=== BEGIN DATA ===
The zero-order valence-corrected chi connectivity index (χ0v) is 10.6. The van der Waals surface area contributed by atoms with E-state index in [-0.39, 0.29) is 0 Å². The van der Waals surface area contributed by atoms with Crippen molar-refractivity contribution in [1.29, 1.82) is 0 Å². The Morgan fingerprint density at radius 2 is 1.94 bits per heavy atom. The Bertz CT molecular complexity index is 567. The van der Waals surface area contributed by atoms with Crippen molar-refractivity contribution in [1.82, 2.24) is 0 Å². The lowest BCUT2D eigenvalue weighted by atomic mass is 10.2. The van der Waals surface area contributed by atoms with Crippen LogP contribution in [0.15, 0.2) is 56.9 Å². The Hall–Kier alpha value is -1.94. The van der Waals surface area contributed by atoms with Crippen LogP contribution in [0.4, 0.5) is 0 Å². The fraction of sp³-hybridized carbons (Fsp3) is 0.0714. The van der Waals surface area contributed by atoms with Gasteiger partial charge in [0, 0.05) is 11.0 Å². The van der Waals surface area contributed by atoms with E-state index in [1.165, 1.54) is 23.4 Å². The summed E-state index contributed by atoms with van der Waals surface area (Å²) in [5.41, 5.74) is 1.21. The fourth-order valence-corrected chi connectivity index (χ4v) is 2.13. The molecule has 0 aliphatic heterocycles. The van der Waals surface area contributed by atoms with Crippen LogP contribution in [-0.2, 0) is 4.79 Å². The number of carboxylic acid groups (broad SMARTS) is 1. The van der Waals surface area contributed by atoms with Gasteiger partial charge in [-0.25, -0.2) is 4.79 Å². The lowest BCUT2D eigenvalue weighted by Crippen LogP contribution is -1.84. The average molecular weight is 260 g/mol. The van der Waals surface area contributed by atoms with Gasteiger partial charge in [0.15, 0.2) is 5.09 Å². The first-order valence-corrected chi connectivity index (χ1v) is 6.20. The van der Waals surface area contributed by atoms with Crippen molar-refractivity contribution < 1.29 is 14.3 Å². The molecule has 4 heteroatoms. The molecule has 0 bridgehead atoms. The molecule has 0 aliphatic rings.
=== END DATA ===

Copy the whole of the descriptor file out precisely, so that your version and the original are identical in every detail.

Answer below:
The zero-order valence-corrected chi connectivity index (χ0v) is 10.6. The van der Waals surface area contributed by atoms with E-state index in [-0.39, 0.29) is 0 Å². The van der Waals surface area contributed by atoms with Crippen molar-refractivity contribution in [1.29, 1.82) is 0 Å². The Morgan fingerprint density at radius 2 is 1.94 bits per heavy atom. The Bertz CT molecular complexity index is 567. The van der Waals surface area contributed by atoms with Crippen molar-refractivity contribution in [1.82, 2.24) is 0 Å². The lowest BCUT2D eigenvalue weighted by atomic mass is 10.2. The van der Waals surface area contributed by atoms with Crippen LogP contribution in [0.15, 0.2) is 56.9 Å². The Hall–Kier alpha value is -1.94. The van der Waals surface area contributed by atoms with Crippen LogP contribution in [0.4, 0.5) is 0 Å². The fraction of sp³-hybridized carbons (Fsp3) is 0.0714. The van der Waals surface area contributed by atoms with Gasteiger partial charge in [0, 0.05) is 11.0 Å². The van der Waals surface area contributed by atoms with E-state index in [1.165, 1.54) is 23.4 Å². The summed E-state index contributed by atoms with van der Waals surface area (Å²) in [5.41, 5.74) is 1.21. The fourth-order valence-corrected chi connectivity index (χ4v) is 2.13. The molecule has 0 aliphatic heterocycles. The van der Waals surface area contributed by atoms with Crippen LogP contribution in [-0.2, 0) is 4.79 Å². The number of carboxylic acid groups (broad SMARTS) is 1. The van der Waals surface area contributed by atoms with Gasteiger partial charge in [-0.25, -0.2) is 4.79 Å². The lowest BCUT2D eigenvalue weighted by Crippen LogP contribution is -1.84. The average molecular weight is 260 g/mol. The van der Waals surface area contributed by atoms with Gasteiger partial charge in [0.15, 0.2) is 5.09 Å². The first-order valence-corrected chi connectivity index (χ1v) is 6.20. The van der Waals surface area contributed by atoms with Crippen molar-refractivity contribution < 1.29 is 14.3 Å². The molecule has 4 heteroatoms. The molecule has 0 bridgehead atoms. The molecule has 0 aliphatic rings.